Gotabaya was officially announced as the SLPP’s Presidential candidate at it’s inaugural National Conventions on 11 August 2019, the same day Mahinda was announced as the party’s leader (Rajasingham 2019).

Mahinda and Gotabaya Rajapaksa, SLPP annual convention 2019. Photo: AP Photo/Erangam Jayawardena.

Easter Tragedy
Coordinated suicide bombings on 21 April 2019, Easter Sunday, at three churches and luxury hotels in Colombo and other sites in Sri Lanka, resulted in the death of 277 people, including 8 suicide bombers. The attacks targeted Christians during morning worship services across the island nation, and tourists and guests breakfasting at luxurious beachfront hotels in the capital. All six of the first set of blasts were carried out by suicide bombers. Zahran Hashim, former leader of the National Thowheeth Jama’ath (National Monotheism Organisation, NTJ), a global jihadist group formed in Kattankudy, is the main suspect for orchestrating these attacks.

The attacks occurred at:
08.25: Shrine of St. Anthony, a historic Catholic church in Colombo 13
08.45: St Sebastian’s Church, Negombo (a majority Christian suburb close to the international airport) — claiming approx 115 lives
09.05: Zion Church, Batticaloa. Taking 30 lives, including several children from the adjoining Sunday School.

Three 5-star hotels, Shangri-La Hotel, Cinnamon Grand Hotel and The Kingsbury, in central Colombo were simultaneously bombed.

The majority of those killed were Sri Lankans, at least 45 were foreigners and at least 45 were children. A state of emergency was declared between 22 April and 25 August 2019.

The terrorist attacks provoked incidents of anti-Muslim violence in May 2019. Many were anxious about a repeat of the widespread anti-Muslim communal violence which left two dead in March 2018, which prompted a nationwide state of emergency and block on social media (Mashal and Bastians 2018).

It was reported late in the election campaign the Rajapaksas adopted a ‘better to be with us than against us’ stance to subtly signal to Lanka’s Muslim community that they will be worse off if they overwhelmingly vote against Gotabaya but he comes into power anyway (Petersen 2019).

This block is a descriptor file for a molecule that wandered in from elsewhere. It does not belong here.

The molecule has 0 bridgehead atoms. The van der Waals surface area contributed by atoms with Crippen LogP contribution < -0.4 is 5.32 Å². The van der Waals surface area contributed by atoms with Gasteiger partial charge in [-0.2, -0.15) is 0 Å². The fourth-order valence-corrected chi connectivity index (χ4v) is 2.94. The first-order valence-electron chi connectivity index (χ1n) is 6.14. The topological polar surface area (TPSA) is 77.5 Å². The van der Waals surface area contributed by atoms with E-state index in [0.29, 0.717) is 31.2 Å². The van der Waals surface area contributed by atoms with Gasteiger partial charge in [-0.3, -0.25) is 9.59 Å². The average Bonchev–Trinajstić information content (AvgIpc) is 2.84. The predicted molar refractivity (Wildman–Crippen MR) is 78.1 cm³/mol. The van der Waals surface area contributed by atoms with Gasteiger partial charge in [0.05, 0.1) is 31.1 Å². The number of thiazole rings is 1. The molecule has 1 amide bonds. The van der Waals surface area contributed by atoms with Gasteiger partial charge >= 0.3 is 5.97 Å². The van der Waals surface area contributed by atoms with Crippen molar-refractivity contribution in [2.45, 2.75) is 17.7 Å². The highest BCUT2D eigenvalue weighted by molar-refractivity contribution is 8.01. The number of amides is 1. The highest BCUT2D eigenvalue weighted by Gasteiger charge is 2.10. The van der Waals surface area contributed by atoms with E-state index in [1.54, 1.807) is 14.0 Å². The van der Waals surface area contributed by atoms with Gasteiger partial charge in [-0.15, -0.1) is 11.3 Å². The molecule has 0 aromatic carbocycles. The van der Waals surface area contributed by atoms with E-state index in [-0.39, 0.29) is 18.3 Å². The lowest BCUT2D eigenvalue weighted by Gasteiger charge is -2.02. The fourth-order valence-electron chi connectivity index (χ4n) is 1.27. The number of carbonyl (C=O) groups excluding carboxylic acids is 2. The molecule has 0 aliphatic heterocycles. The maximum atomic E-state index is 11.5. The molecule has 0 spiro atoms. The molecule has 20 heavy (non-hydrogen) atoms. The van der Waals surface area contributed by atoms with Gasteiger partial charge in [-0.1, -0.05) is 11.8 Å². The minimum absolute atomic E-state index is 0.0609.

St. Sebastian’s Church Negombo, 21 April 2019. Photo: AP Photo/Chamila Karunarathne.

In the days following the Easter Tragedy the Sri Lankan Government acknowledged that an Indian intelligence agency had warned its security officials ten days before the attacks about a possible threat to churches by National Thowheeth Jama’ath. President Maithripala Sirisena, who was on holidaying in Singapore when the bombngs occurred, said that this information was not shared with him and that Prime Minister Ranil Wickremesinghe should take responsibility. Wickremesinghe claimed that he and other top government officials had not been informed either. Gotabaya said the attacks could have been prevented if the current government had not dismantled the intelligence network and extensive surveillance capabilities that he built up during Sri Lanka’s civil war (Bradsher and Garcia 2019; Miglani and Aneez, 2019).

‘Coincidently or not so coincidentally’
In May 2019 the Parliament of Sri Lanka appointed a Parliamentary Select Committee (PSC) to look into the circumstances surrounding the attacks and the failure of the State to prevent or mitigate them. The nine-member PSC published its findings on 23 October 2019. The report indicated that members of the government had been aware of developing extremism for years and that limited steps were taken to prevent or mitigate attacks.

It confirms earlier reports that intelligence had received by the Director of the State Intelligence Service (SIS) as early as 4 April 2019, but that no action had been taken. The PSC also noted the failure of the SIS to act following an explosion at Kattankudy on 16 April and declare that the Director of SIS bears the greatest responsibility. The report notes that:

since 8th April 2018, a full one year before the incident, he had in writing to the IGP [Inspector General of Police] requested for the shutting down of investigations by others into Zahran, which resulted in the SIS becoming the sole investigator into Zahran (PSC 2019, p. 2).